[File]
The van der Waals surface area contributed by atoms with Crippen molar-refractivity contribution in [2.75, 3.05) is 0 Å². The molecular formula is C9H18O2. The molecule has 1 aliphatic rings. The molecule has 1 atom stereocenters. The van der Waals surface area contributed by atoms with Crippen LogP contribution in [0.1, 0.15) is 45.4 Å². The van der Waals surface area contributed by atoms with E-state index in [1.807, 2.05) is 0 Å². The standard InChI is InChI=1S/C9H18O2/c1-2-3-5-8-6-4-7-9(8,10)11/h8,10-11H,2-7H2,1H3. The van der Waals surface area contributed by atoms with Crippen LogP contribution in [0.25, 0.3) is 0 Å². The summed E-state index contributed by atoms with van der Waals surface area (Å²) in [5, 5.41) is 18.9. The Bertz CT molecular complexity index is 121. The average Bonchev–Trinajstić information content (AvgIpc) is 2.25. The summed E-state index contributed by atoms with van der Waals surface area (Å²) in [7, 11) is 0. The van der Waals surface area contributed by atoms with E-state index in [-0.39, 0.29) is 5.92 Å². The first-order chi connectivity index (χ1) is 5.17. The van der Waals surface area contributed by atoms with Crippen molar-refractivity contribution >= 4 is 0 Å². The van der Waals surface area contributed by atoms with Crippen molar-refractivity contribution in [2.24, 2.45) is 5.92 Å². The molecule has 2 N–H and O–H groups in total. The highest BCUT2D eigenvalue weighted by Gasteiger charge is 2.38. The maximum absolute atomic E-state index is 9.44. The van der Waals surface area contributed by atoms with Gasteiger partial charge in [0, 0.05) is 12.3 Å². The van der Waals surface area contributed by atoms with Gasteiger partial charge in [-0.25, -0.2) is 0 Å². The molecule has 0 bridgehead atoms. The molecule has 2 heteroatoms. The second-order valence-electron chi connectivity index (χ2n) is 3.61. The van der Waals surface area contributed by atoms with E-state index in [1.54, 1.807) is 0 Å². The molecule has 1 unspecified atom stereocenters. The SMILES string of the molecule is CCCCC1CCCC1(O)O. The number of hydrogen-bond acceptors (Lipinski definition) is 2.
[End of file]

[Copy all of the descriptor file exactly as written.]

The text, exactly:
The van der Waals surface area contributed by atoms with Crippen molar-refractivity contribution in [2.75, 3.05) is 0 Å². The molecular formula is C9H18O2. The molecule has 1 aliphatic rings. The molecule has 1 atom stereocenters. The van der Waals surface area contributed by atoms with Crippen LogP contribution in [0.1, 0.15) is 45.4 Å². The van der Waals surface area contributed by atoms with E-state index in [1.807, 2.05) is 0 Å². The standard InChI is InChI=1S/C9H18O2/c1-2-3-5-8-6-4-7-9(8,10)11/h8,10-11H,2-7H2,1H3. The van der Waals surface area contributed by atoms with Crippen LogP contribution in [0.25, 0.3) is 0 Å². The summed E-state index contributed by atoms with van der Waals surface area (Å²) in [5, 5.41) is 18.9. The Bertz CT molecular complexity index is 121. The average Bonchev–Trinajstić information content (AvgIpc) is 2.25. The summed E-state index contributed by atoms with van der Waals surface area (Å²) in [7, 11) is 0. The van der Waals surface area contributed by atoms with E-state index in [-0.39, 0.29) is 5.92 Å². The first-order chi connectivity index (χ1) is 5.17. The van der Waals surface area contributed by atoms with Crippen molar-refractivity contribution >= 4 is 0 Å². The van der Waals surface area contributed by atoms with Crippen molar-refractivity contribution in [2.24, 2.45) is 5.92 Å². The molecule has 2 N–H and O–H groups in total. The highest BCUT2D eigenvalue weighted by Gasteiger charge is 2.38. The maximum absolute atomic E-state index is 9.44. The van der Waals surface area contributed by atoms with Gasteiger partial charge in [0, 0.05) is 12.3 Å². The van der Waals surface area contributed by atoms with Gasteiger partial charge in [-0.25, -0.2) is 0 Å². The molecule has 0 bridgehead atoms. The molecule has 2 heteroatoms. The second-order valence-electron chi connectivity index (χ2n) is 3.61. The van der Waals surface area contributed by atoms with E-state index in [1.54, 1.807) is 0 Å². The molecule has 1 unspecified atom stereocenters. The SMILES string of the molecule is CCCCC1CCCC1(O)O. The number of hydrogen-bond acceptors (Lipinski definition) is 2.